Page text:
I'd say the fact that you're worried about this is good, it means you are self-aware and humble. But I'd also offer that plenty of guys get through OCS with odd, weird, less-than-extroverted personalities and succeed just fine in the Corps. It's a common misconception that everyone in positions of leadership looks like an NFL player with the public speaking abilities of Winston Churchill. Remember when you were a freshman in high school and the seniors seemed like they were 30-year old gods to you? And then you became a senior and you still felt like a child? The same phenomenon occurs at OCS. Right now, it is "the mountain" that you have to face, and don't get me wrong, it's a formidable one. But about 5 seconds after check-in, you'll realize that all of your peers are worried about the exact same things as you, and they all feel like they are the only inadequate ones while everyone else is an All-American Football Player/4.0 Student/President of the coolest Fraternity on campus at their universities. For lack of a better term, you will be overwhelmed with a sense of how "normal" your fellow candidates are, just like you.

I'm a completely different person today than I was at OCS in 2012. If you can hack it physically, academically, and be a team player with the men around you, I don't think you have much to worry about. "Leadership" as defined in Hollywood movies and Instagram quotes is not the only definition. I know a lot of leaders who are quiet, who have to ask multiple questions where other people can instantly grasp a concept, and to be honest, it earns them the respect of their guys. Nobody likes a know-it-all.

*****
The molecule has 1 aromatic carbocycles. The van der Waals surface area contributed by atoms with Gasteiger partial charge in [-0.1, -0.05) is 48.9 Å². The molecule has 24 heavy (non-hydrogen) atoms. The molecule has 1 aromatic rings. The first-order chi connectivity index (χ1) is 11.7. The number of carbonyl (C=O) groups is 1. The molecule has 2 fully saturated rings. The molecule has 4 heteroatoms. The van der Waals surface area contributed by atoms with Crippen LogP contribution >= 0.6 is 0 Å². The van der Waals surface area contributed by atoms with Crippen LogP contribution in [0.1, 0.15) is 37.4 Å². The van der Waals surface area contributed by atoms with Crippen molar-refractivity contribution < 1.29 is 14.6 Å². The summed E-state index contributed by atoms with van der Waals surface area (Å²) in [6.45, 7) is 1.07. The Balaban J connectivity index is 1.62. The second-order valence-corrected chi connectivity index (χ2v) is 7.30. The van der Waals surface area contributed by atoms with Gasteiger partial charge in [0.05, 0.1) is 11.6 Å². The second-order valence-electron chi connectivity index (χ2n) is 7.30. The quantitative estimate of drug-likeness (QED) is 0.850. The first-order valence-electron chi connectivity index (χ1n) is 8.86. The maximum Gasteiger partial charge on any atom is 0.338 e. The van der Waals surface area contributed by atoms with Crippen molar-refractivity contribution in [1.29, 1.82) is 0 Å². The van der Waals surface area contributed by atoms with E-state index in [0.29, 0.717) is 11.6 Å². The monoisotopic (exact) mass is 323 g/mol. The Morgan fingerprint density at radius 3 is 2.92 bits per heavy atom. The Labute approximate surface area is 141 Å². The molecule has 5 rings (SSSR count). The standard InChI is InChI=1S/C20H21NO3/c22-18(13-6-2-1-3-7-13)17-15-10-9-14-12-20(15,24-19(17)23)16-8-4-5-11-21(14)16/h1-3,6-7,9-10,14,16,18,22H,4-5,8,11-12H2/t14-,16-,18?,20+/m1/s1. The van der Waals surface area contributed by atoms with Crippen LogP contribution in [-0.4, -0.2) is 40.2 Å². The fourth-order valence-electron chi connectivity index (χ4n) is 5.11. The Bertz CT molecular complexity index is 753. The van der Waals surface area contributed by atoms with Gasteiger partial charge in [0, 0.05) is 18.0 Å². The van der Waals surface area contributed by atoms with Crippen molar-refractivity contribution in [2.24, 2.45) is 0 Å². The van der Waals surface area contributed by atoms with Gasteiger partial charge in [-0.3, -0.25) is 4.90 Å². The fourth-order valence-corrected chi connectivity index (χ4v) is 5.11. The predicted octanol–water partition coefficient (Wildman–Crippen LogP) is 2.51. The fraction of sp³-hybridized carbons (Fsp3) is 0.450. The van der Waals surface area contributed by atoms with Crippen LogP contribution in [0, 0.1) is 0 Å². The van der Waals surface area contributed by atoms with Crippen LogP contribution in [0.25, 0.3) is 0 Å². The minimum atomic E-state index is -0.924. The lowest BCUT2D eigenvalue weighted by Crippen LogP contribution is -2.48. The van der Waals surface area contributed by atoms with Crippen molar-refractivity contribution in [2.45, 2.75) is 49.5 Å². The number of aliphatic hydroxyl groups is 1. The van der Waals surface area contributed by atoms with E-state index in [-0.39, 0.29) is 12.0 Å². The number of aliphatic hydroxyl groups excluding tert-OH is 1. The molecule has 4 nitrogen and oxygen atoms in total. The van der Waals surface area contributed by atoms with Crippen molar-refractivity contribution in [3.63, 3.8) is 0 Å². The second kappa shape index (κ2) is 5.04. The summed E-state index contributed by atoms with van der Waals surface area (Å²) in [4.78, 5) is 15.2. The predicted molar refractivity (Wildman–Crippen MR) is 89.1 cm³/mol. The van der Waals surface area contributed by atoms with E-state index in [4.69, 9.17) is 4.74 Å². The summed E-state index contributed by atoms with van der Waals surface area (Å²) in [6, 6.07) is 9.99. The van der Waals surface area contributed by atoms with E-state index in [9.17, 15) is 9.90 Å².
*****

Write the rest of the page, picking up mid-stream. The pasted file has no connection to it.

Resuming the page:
If you end up commissioning, it will be about 11 seconds before you find yourself in a meeting where a senior officer drops an acronym you're not familiar with, and nobody asks what it means. And you'll find out later that everyone who was nodding and "yes sir"-ing also has no idea what it means. ASK. BE A REAL HUMAN BEING, and you'll be fine. Too often, we get shiny things on our collars and think our men need us to be robots. No, what they need is a real human being who has flaws, who admits when he struggles conceptualizing something, and works tirelessly to gain competence in that area. Your job is not to be the technical expert, but if you need technical information, you should ask the guy whose job IS to be the technical expert. That's why our MOS schools involve relatively few technical manuals but a lot of broad, overarching leadership concepts.

Good luck dude, rooting for you. The Marine Corps needs more self-aware junior officers.